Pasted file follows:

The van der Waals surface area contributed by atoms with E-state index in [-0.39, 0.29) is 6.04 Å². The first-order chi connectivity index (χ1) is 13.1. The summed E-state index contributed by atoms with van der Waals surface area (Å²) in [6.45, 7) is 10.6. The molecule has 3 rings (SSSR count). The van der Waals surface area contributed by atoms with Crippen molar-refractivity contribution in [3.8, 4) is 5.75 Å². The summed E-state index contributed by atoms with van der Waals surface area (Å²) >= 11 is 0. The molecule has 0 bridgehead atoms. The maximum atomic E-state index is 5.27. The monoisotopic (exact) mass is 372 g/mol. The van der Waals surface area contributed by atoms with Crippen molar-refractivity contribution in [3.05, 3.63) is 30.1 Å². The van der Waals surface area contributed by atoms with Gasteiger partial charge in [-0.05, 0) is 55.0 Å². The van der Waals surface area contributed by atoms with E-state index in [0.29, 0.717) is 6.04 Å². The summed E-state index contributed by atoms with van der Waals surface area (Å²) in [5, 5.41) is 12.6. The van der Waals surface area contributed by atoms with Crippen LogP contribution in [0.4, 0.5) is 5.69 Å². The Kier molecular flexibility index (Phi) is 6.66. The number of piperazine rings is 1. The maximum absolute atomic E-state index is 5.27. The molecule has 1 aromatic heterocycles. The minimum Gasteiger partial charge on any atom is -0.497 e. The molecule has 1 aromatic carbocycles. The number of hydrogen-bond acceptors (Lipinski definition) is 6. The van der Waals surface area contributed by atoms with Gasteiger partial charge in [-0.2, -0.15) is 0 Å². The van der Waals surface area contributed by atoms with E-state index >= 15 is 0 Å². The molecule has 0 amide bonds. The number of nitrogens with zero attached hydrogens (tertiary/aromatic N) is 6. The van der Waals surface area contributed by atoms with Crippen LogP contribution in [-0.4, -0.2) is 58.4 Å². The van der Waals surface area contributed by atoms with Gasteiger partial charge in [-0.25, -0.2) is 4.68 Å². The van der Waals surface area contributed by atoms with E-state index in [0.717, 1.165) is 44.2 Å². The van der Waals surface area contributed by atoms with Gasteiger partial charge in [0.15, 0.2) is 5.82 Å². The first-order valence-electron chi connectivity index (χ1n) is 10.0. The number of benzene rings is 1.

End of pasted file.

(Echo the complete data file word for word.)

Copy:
The van der Waals surface area contributed by atoms with E-state index in [-0.39, 0.29) is 6.04 Å². The first-order chi connectivity index (χ1) is 13.1. The summed E-state index contributed by atoms with van der Waals surface area (Å²) in [6.45, 7) is 10.6. The molecule has 3 rings (SSSR count). The van der Waals surface area contributed by atoms with Crippen molar-refractivity contribution in [3.8, 4) is 5.75 Å². The summed E-state index contributed by atoms with van der Waals surface area (Å²) >= 11 is 0. The molecule has 0 bridgehead atoms. The maximum atomic E-state index is 5.27. The monoisotopic (exact) mass is 372 g/mol. The van der Waals surface area contributed by atoms with Crippen molar-refractivity contribution in [3.05, 3.63) is 30.1 Å². The van der Waals surface area contributed by atoms with Gasteiger partial charge in [-0.05, 0) is 55.0 Å². The van der Waals surface area contributed by atoms with E-state index in [0.29, 0.717) is 6.04 Å². The summed E-state index contributed by atoms with van der Waals surface area (Å²) in [5, 5.41) is 12.6. The van der Waals surface area contributed by atoms with Crippen LogP contribution in [0.4, 0.5) is 5.69 Å². The Kier molecular flexibility index (Phi) is 6.66. The number of piperazine rings is 1. The maximum absolute atomic E-state index is 5.27. The molecule has 1 aromatic heterocycles. The minimum Gasteiger partial charge on any atom is -0.497 e. The molecule has 1 aromatic carbocycles. The number of hydrogen-bond acceptors (Lipinski definition) is 6. The van der Waals surface area contributed by atoms with Gasteiger partial charge in [-0.2, -0.15) is 0 Å². The van der Waals surface area contributed by atoms with E-state index >= 15 is 0 Å². The molecule has 0 amide bonds. The number of nitrogens with zero attached hydrogens (tertiary/aromatic N) is 6. The van der Waals surface area contributed by atoms with Crippen LogP contribution in [-0.4, -0.2) is 58.4 Å². The van der Waals surface area contributed by atoms with Gasteiger partial charge in [-0.25, -0.2) is 4.68 Å². The van der Waals surface area contributed by atoms with E-state index in [0.717, 1.165) is 44.2 Å². The van der Waals surface area contributed by atoms with Gasteiger partial charge in [0.15, 0.2) is 5.82 Å². The first-order valence-electron chi connectivity index (χ1n) is 10.0. The number of benzene rings is 1.